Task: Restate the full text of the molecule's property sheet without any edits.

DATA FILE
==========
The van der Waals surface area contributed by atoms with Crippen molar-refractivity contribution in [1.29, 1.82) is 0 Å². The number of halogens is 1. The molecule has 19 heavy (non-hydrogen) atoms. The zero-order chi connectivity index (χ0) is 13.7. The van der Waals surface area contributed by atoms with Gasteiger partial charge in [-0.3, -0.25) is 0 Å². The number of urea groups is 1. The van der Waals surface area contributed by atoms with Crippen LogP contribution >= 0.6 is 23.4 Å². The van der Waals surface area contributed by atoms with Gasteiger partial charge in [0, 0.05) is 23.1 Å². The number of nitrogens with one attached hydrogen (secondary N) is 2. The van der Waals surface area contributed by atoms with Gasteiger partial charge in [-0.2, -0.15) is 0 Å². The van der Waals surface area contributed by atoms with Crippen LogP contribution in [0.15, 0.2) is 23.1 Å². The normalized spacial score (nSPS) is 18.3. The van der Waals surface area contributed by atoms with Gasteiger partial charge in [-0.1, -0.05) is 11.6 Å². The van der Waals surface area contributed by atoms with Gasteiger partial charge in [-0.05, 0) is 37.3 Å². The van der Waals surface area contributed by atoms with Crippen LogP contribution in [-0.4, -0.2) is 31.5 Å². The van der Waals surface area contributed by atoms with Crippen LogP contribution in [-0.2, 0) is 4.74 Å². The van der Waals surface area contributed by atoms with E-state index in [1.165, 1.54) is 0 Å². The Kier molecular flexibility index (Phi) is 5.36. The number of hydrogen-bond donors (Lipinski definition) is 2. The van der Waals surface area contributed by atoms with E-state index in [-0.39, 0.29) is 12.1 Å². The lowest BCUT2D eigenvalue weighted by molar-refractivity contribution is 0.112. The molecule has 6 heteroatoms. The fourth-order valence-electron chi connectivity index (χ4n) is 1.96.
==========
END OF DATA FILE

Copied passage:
The van der Waals surface area contributed by atoms with Crippen molar-refractivity contribution in [1.29, 1.82) is 0 Å². The number of halogens is 1. The molecule has 19 heavy (non-hydrogen) atoms. The zero-order chi connectivity index (χ0) is 13.7. The van der Waals surface area contributed by atoms with Gasteiger partial charge in [-0.3, -0.25) is 0 Å². The number of urea groups is 1. The van der Waals surface area contributed by atoms with Crippen LogP contribution >= 0.6 is 23.4 Å². The van der Waals surface area contributed by atoms with Gasteiger partial charge in [0, 0.05) is 23.1 Å². The number of nitrogens with one attached hydrogen (secondary N) is 2. The van der Waals surface area contributed by atoms with Gasteiger partial charge in [-0.2, -0.15) is 0 Å². The van der Waals surface area contributed by atoms with Crippen LogP contribution in [0.15, 0.2) is 23.1 Å². The normalized spacial score (nSPS) is 18.3. The van der Waals surface area contributed by atoms with Gasteiger partial charge in [-0.1, -0.05) is 11.6 Å². The van der Waals surface area contributed by atoms with Gasteiger partial charge in [-0.05, 0) is 37.3 Å². The van der Waals surface area contributed by atoms with Crippen LogP contribution in [-0.4, -0.2) is 31.5 Å². The van der Waals surface area contributed by atoms with Crippen LogP contribution in [-0.2, 0) is 4.74 Å². The van der Waals surface area contributed by atoms with E-state index in [1.165, 1.54) is 0 Å². The Kier molecular flexibility index (Phi) is 5.36. The number of hydrogen-bond donors (Lipinski definition) is 2. The van der Waals surface area contributed by atoms with E-state index in [-0.39, 0.29) is 12.1 Å². The lowest BCUT2D eigenvalue weighted by molar-refractivity contribution is 0.112. The molecule has 6 heteroatoms. The fourth-order valence-electron chi connectivity index (χ4n) is 1.96.